The Love of God


I’m growing in wonder at the love of God.

Recently, I’ve been listening to Scripture before I fall asleep (I use the Dwell Bible app and highly recommend it). As I listened to Psalm 139 a couple of nights ago, verse sixteen stood out to me. There, David writes,

Your eyes saw my unformed substance; in your book were written, every one of them, the days that were formed for me, when as yet there was none of them.
Psalm 139:16

David expresses wonder at the fact that God knew all his days before any of them came to pass. And what is true for David is true for us as well. Before we came to be, God knew us, knew who we would become, knew where we would go.

But God also knew our sins, our weaknesses, and rebellions. He knew our stubbornness, our failures, our unfaithfulness. God knew it all before he formed us.

I’ve spent much of my time at home discouraged and afraid, painfully aware of my inadequacies. I’ve long affirmed the truth that nothing good dwells in me, that I need the Lord; I’m not sure I’ve ever felt that truth with such desperation as I do now. Sometimes it takes pain to shatter our assumptions of self-sufficiency. Sometimes it takes an external shift to turn our attention to the ways our internal focus is off, to show us the strength of sin in our flesh.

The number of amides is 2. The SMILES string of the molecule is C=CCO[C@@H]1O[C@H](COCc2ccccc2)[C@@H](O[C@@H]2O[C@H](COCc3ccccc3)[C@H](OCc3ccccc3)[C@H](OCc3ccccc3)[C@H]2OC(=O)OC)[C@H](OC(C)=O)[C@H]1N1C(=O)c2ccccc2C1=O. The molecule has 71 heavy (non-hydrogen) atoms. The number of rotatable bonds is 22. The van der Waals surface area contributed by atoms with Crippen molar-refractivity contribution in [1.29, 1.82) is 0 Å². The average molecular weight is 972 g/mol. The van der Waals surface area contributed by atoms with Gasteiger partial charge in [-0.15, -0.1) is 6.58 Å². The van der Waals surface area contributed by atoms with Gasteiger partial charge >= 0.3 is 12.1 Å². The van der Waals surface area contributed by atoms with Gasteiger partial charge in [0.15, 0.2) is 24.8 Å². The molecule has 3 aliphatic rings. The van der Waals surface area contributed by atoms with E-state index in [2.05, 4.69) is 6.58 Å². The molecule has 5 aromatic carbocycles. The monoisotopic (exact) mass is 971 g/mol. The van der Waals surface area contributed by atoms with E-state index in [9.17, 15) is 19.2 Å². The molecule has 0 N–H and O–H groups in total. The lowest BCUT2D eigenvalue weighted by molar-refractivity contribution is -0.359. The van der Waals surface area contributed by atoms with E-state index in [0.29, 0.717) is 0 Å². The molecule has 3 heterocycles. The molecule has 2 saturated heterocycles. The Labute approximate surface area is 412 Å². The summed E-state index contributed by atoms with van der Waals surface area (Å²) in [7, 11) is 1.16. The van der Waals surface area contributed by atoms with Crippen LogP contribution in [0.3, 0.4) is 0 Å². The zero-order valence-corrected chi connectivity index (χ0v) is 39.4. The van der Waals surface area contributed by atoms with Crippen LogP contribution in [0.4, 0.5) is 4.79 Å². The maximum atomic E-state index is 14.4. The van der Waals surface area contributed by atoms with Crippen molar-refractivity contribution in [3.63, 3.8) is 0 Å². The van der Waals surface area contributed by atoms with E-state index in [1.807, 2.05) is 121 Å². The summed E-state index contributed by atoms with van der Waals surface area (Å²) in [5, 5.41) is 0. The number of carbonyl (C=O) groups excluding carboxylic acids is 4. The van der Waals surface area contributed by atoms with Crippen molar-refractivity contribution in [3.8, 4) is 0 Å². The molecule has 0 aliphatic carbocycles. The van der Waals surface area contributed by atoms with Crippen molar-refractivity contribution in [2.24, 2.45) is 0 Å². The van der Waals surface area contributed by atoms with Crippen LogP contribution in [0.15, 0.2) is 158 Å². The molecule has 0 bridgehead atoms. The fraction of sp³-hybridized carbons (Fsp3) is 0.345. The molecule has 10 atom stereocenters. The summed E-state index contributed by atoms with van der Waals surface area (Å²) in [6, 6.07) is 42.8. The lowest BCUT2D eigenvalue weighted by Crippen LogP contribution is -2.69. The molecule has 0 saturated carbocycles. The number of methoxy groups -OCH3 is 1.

According to Psalm 139:16, however, God knew all of that, our failures and faithlessness and fickle hearts, and he still loved us. He understood the situation far better than we do, that we were enemies of a holy God, and he still sent his son to give us life (Romans 5:6-8). He saw all the ways we would rebel, all the ways we would prove ourselves to be unlovable, and still he loved us with a steadfast love that cannot be shaken.

God knows me, yet he loves me. God knows you, yet he loves you. He loves not because we warrant it but because love is his nature. He is its source. “God is love,” John writes (1 John 4:8, 16). And his love is an enduring love. He saves us, sanctifies us, and will see us through to the end (Philippians 1:6). So we can come to him, inadequate as we are, and find strength in his power. His grace is sufficient for us (2 Corinthians 12:9-10). We may rest in his love, worship him out of love, and love our neighbors and our enemies because of his love. His love changes everything.

Photo by Spencer Watson on Unsplash


Fill in your details below or click an icon to log in: Logo

You are commenting using your account. Log Out /  Change )

Facebook photo

You are commenting using your Facebook account. Log Out /  Change )

Connecting to %s